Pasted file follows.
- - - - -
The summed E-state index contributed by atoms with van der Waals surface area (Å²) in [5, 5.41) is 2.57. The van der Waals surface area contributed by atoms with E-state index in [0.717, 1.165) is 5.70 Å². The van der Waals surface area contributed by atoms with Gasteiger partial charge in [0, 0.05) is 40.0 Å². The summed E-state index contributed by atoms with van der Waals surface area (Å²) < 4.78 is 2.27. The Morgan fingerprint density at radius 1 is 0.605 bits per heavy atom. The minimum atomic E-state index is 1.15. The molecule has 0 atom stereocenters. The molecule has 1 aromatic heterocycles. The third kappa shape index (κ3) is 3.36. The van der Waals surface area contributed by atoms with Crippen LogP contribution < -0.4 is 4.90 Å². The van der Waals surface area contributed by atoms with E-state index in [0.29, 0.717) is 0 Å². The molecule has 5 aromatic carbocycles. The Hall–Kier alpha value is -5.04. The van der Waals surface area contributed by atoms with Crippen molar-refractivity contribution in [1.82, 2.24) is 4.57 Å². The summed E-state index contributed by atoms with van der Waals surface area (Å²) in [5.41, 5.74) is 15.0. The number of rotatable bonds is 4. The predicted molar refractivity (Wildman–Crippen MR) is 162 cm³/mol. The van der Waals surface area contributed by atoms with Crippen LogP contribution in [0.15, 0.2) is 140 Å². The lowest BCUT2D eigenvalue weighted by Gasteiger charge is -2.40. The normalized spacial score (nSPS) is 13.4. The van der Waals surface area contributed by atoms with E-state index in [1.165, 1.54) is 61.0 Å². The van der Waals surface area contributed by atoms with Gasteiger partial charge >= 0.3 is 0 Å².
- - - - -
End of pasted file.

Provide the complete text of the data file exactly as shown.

The summed E-state index contributed by atoms with van der Waals surface area (Å²) in [5, 5.41) is 2.57. The van der Waals surface area contributed by atoms with E-state index in [0.717, 1.165) is 5.70 Å². The van der Waals surface area contributed by atoms with Gasteiger partial charge in [0, 0.05) is 40.0 Å². The summed E-state index contributed by atoms with van der Waals surface area (Å²) < 4.78 is 2.27. The Morgan fingerprint density at radius 1 is 0.605 bits per heavy atom. The minimum atomic E-state index is 1.15. The molecule has 0 atom stereocenters. The molecule has 1 aromatic heterocycles. The third kappa shape index (κ3) is 3.36. The van der Waals surface area contributed by atoms with Crippen LogP contribution < -0.4 is 4.90 Å². The van der Waals surface area contributed by atoms with E-state index in [0.29, 0.717) is 0 Å². The molecule has 5 aromatic carbocycles. The Hall–Kier alpha value is -5.04. The van der Waals surface area contributed by atoms with Crippen molar-refractivity contribution in [1.82, 2.24) is 4.57 Å². The summed E-state index contributed by atoms with van der Waals surface area (Å²) in [5.41, 5.74) is 15.0. The number of rotatable bonds is 4. The predicted molar refractivity (Wildman–Crippen MR) is 162 cm³/mol. The van der Waals surface area contributed by atoms with Crippen LogP contribution in [0.15, 0.2) is 140 Å². The lowest BCUT2D eigenvalue weighted by Gasteiger charge is -2.40. The normalized spacial score (nSPS) is 13.4. The van der Waals surface area contributed by atoms with E-state index in [1.165, 1.54) is 61.0 Å². The van der Waals surface area contributed by atoms with Gasteiger partial charge >= 0.3 is 0 Å².